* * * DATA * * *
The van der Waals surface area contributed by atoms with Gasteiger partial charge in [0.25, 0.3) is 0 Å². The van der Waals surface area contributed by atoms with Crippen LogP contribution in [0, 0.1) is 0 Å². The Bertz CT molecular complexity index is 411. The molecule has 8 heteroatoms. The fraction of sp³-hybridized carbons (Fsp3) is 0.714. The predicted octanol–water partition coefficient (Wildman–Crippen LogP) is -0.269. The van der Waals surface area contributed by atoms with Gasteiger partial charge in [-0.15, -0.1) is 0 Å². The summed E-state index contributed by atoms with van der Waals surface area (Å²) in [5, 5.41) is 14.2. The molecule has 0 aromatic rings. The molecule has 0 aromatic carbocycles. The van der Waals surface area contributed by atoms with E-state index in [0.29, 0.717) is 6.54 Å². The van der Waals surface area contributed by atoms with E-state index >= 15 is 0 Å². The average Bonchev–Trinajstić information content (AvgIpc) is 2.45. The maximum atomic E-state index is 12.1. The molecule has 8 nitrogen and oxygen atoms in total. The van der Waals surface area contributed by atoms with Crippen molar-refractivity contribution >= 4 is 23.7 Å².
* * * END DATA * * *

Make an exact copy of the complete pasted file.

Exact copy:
The van der Waals surface area contributed by atoms with Gasteiger partial charge in [0.25, 0.3) is 0 Å². The van der Waals surface area contributed by atoms with Crippen LogP contribution in [0, 0.1) is 0 Å². The Bertz CT molecular complexity index is 411. The molecule has 8 heteroatoms. The fraction of sp³-hybridized carbons (Fsp3) is 0.714. The predicted octanol–water partition coefficient (Wildman–Crippen LogP) is -0.269. The van der Waals surface area contributed by atoms with Gasteiger partial charge in [-0.15, -0.1) is 0 Å². The summed E-state index contributed by atoms with van der Waals surface area (Å²) in [5, 5.41) is 14.2. The molecule has 0 aromatic rings. The molecule has 0 aromatic carbocycles. The van der Waals surface area contributed by atoms with E-state index in [0.29, 0.717) is 6.54 Å². The van der Waals surface area contributed by atoms with E-state index >= 15 is 0 Å². The average Bonchev–Trinajstić information content (AvgIpc) is 2.45. The maximum atomic E-state index is 12.1. The molecule has 8 nitrogen and oxygen atoms in total. The van der Waals surface area contributed by atoms with Crippen molar-refractivity contribution >= 4 is 23.7 Å².